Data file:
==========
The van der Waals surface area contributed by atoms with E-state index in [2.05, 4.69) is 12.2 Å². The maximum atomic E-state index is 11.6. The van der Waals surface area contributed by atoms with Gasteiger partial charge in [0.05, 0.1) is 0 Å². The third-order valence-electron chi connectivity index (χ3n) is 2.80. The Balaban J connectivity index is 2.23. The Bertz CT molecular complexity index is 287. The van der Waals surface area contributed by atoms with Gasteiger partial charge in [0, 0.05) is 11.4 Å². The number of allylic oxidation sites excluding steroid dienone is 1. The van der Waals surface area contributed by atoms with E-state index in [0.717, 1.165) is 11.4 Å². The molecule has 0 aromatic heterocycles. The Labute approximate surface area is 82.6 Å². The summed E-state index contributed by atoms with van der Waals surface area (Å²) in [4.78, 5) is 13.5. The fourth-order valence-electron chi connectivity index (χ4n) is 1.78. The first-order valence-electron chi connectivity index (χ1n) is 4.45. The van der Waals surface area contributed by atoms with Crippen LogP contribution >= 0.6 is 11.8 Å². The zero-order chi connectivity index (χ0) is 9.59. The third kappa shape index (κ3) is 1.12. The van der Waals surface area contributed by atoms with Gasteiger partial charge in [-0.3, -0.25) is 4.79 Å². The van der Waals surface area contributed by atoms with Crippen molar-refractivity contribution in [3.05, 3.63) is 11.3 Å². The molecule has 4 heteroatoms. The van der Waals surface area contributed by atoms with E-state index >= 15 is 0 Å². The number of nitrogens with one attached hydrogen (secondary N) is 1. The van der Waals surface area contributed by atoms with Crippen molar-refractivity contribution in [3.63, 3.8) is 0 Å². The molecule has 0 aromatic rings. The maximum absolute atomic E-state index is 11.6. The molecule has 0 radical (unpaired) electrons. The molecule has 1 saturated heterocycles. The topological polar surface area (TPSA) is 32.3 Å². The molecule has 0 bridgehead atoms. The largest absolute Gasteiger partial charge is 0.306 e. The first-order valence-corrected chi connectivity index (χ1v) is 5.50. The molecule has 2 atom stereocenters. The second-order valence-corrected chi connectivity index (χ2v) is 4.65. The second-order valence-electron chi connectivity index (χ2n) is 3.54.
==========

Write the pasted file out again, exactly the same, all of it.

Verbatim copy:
The van der Waals surface area contributed by atoms with E-state index in [2.05, 4.69) is 12.2 Å². The maximum atomic E-state index is 11.6. The van der Waals surface area contributed by atoms with Gasteiger partial charge in [0.05, 0.1) is 0 Å². The third-order valence-electron chi connectivity index (χ3n) is 2.80. The Balaban J connectivity index is 2.23. The Bertz CT molecular complexity index is 287. The van der Waals surface area contributed by atoms with Gasteiger partial charge in [0, 0.05) is 11.4 Å². The number of allylic oxidation sites excluding steroid dienone is 1. The van der Waals surface area contributed by atoms with E-state index in [0.717, 1.165) is 11.4 Å². The molecule has 0 aromatic heterocycles. The Labute approximate surface area is 82.6 Å². The summed E-state index contributed by atoms with van der Waals surface area (Å²) in [4.78, 5) is 13.5. The fourth-order valence-electron chi connectivity index (χ4n) is 1.78. The first-order valence-electron chi connectivity index (χ1n) is 4.45. The van der Waals surface area contributed by atoms with Crippen LogP contribution >= 0.6 is 11.8 Å². The zero-order chi connectivity index (χ0) is 9.59. The third kappa shape index (κ3) is 1.12. The van der Waals surface area contributed by atoms with Gasteiger partial charge in [-0.3, -0.25) is 4.79 Å². The van der Waals surface area contributed by atoms with Crippen molar-refractivity contribution in [3.05, 3.63) is 11.3 Å². The molecule has 4 heteroatoms. The van der Waals surface area contributed by atoms with E-state index >= 15 is 0 Å². The number of nitrogens with one attached hydrogen (secondary N) is 1. The van der Waals surface area contributed by atoms with Crippen molar-refractivity contribution in [3.63, 3.8) is 0 Å². The molecule has 0 aromatic rings. The maximum absolute atomic E-state index is 11.6. The molecule has 0 radical (unpaired) electrons. The molecule has 1 saturated heterocycles. The topological polar surface area (TPSA) is 32.3 Å². The molecule has 0 bridgehead atoms. The largest absolute Gasteiger partial charge is 0.306 e. The first-order valence-corrected chi connectivity index (χ1v) is 5.50. The molecule has 2 atom stereocenters. The second-order valence-corrected chi connectivity index (χ2v) is 4.65. The second-order valence-electron chi connectivity index (χ2n) is 3.54.